Friday, 3 August 2012


Thursday, 19th July 2012

Ishtim Station by night.

We stopped at Ishim in the middle of the night and I woke up long enough to take a picture of the attractive station building before going back to sleep until morning. By now the early morning pattern of arise, let the cabin attendant fold away the bed and order morning tea (which always came with an assortment of Russian biscuits) was well-established.

Large groups of sidings appeared on both sides of the route and we eventually arrived at Tyumen'. We were still on railway electrified at 3.3 kV d.c., but we had now left the West Siberian Railway and were on the Sverdlovsk Railway.

The modern station building at Tyumen'.

After about twenty minutes, during which the coach water tanks were once again refilled, we set off again, passing extensive sidings which, after some minutes, gave way to more rural views.

We had another 300 km to travel before we reached Yekaterinburg, leaving time for a leisurely breakfast followed by the showing of a documentary film about Tsar Nicholas II which I skipped. Lunch was at 12.30 p.m. which unfortunately clashed with our passing the lengthy sidings and increasingly industrial panorama which heralded our arrival in Yekaterinburg. We came to a stand whilst lunch was still in progress but, by skipping dessert and my usual cup of tea, I was able to leave the train and prowl up and down the platform taking photographs before we all met up at two o'clock for our coach tour of the city.

The station frontage at Yekaterinburg. Although it had rained en route, by the time we disembarked at Ekaterinburg, the sun was out.

We set off through the largely modern, high-rise city to make our first stop at the Church on the Blood. Like many of the Orthodox Churches in Russia, this building is modern although built in a traditional style. The Soviet era made a pretty thorough job of either demolishing religious buildings or converting them for some non-religious purpose. Yekaterinburg's claim to fame seems to be that it's the city where the last Tsar and his family were killed (although, by that time, the Tsar had abdicated. The house where the Romanov family were killed has gone but the Church on the Blood has been erected on the site, making it an important place of pilgrimage for worshippers. In the gloomy crypt, there is a re-creation of the room where the Romanovs were killed, bathed in red light to emphasise the deeds. The floor above is laid out as a conventional Orthodox Church and, in contrast with the crypt, light floods in through the large windows. Outside the church, there is a statue depicting the Romanov family.

The Church on the Blood, Yekaterinburg.

From the church we walked through fairly quiet streets to reach the River Iset and its attractive lake. We walked along the broad promenade bordering the lakeside, together with happy crowds of mainly local people enjoying the warm afternoon sunshine. Yekaterinburg's second claim to fame is that former Premier Boris Yeltsin was brought up here and was Mayor for some time. His house on the opposite side of the lake was carefully pointed out to us. The River Iset continues from the lake by passing under a major street and cascading over a small dam into a channel which passes through formal gardens.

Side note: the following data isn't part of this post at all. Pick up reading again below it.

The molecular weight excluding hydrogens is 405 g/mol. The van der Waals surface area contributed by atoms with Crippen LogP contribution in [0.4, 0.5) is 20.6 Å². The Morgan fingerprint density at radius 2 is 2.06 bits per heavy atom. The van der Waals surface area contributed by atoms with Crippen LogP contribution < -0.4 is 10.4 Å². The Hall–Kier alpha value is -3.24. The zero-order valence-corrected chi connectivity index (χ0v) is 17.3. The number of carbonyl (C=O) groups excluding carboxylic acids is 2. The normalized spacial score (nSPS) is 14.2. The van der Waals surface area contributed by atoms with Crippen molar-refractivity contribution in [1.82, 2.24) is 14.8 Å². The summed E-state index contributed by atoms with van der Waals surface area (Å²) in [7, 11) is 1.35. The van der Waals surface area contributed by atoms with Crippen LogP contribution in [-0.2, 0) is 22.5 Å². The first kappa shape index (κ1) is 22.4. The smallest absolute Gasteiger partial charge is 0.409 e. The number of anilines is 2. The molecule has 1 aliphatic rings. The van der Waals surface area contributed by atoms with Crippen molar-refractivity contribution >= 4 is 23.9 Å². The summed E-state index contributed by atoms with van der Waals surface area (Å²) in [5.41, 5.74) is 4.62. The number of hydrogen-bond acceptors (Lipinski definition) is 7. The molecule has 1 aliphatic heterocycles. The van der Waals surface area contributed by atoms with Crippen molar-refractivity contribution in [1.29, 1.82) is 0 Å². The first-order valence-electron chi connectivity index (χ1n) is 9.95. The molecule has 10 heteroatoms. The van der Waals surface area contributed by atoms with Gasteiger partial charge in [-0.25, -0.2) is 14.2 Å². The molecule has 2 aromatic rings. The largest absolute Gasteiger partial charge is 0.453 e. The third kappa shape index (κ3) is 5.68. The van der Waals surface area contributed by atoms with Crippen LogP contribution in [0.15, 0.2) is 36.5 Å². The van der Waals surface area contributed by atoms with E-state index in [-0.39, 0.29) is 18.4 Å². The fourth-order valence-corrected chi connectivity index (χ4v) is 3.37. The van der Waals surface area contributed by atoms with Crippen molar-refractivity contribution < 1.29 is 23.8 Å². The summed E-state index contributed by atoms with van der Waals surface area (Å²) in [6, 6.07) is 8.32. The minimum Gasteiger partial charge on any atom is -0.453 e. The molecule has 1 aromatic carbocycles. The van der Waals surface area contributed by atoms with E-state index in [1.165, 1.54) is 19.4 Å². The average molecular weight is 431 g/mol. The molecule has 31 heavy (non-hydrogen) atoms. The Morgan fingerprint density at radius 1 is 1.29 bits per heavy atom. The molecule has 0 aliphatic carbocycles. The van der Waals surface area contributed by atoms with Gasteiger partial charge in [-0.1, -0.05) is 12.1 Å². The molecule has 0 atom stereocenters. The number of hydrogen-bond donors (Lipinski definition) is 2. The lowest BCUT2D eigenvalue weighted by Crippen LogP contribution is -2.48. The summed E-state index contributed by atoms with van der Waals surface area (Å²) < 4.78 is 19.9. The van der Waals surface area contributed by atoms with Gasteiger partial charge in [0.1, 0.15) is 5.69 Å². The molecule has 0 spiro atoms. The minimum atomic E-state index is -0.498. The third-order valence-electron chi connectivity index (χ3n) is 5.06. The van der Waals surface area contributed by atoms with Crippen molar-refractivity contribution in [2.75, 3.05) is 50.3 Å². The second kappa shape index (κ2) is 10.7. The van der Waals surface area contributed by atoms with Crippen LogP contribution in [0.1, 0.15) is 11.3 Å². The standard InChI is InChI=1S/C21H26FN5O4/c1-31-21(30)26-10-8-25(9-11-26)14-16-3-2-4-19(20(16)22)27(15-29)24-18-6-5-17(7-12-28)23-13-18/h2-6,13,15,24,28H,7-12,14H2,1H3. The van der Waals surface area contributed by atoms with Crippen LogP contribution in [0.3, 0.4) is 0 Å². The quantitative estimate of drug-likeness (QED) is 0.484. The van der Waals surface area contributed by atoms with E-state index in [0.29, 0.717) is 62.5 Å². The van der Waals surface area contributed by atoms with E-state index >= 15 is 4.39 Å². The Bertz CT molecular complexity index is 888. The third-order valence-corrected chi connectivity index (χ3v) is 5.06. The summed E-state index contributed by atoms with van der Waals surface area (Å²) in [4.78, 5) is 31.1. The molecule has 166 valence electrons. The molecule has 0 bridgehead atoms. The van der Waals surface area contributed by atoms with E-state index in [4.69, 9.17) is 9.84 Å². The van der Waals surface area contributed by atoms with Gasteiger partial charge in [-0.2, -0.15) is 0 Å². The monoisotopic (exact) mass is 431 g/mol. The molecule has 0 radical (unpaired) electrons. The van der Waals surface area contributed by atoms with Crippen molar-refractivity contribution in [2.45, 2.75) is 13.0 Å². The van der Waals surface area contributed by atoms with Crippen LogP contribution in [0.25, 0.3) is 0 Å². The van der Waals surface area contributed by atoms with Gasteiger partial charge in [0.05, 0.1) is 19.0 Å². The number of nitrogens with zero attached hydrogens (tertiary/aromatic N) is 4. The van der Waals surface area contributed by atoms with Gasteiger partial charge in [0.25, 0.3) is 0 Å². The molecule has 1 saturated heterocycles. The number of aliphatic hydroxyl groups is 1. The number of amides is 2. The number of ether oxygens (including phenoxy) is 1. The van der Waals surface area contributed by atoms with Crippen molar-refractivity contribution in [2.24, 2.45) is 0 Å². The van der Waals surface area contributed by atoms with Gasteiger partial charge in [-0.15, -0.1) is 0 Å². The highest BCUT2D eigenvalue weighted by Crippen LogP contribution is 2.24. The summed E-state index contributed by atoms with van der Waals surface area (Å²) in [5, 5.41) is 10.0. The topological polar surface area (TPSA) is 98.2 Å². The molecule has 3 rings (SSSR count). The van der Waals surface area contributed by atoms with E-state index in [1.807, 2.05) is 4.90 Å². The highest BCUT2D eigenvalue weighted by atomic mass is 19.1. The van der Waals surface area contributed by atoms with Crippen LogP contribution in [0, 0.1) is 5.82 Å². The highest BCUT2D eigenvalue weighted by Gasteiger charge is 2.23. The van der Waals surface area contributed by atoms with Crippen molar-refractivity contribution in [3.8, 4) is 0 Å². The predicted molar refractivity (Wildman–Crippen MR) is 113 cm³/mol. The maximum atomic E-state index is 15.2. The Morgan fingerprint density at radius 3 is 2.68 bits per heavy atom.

The dam on the Iset.

The view of the formal gardens is dominated by a concrete television tower at the far end. The city made the mistake of planning the tower to be taller than the Moscow Television Tower. When Central Government became aware of this, they forced a halt to the work and it has never been restarted, leaving the city with a useless eyesore.

The River Iset and the incomplete television tower.

The guests from the 'Golden Eagle' then split into one group which would visit the Europe/Asia border west of the city and a second group who would be taken to the country for a bicycle ride. Bearing in mind my role as Honourary Secretary of the Bagan Cycling Club (earlier reports here and here), I joined the group who were to bicycle.

We drove to the outskirts of the city and turned off the main road onto a minor road which wound through pine forest before arriving at a large clearing with a number of modern buildings forming a resort for outdoor pursuits. Here, we were allocated to a number of smart mountain bikes. Although provided with 'Shimano' Derailleur Gears, the frame was proudly marked (in English) 'Engineered and Produced in Russia'. After a bit of saddle adjustment and practising, we set off on a mainly tarmac track uphill into the forest. I had the usual problem finding a gear ratio which was generally suitable and then matters proceeded rather better, particularly since I was persuaded to walk up the stiffer sections - a sensible compromise. The day remained sunny and warm but the mature trees provided welcome shade. The air was scented with pine sap and the ride was most enjoyable (particularly the downhill bits). I think we'd done about 5 km by the time we were back at the resort where Tatiana treated us to a fruit drink in the cafe.

Jan, during a short 'breather'.

We then all piled back into the People Carrier for the journey back to the city and the railway station. We were all back on the train in time for Dinner at 7.30 p.m. and our train departed at 9.12 p.m.

General Photographs:-

The 'Golden Eagle' train.
Bike Ride in Yekaterinburg.

Railway Photographs:-

Omsk - Yekaterinburg.
Yekaterinburg Station.

[Revised 13th August 2012, 15th August 2012]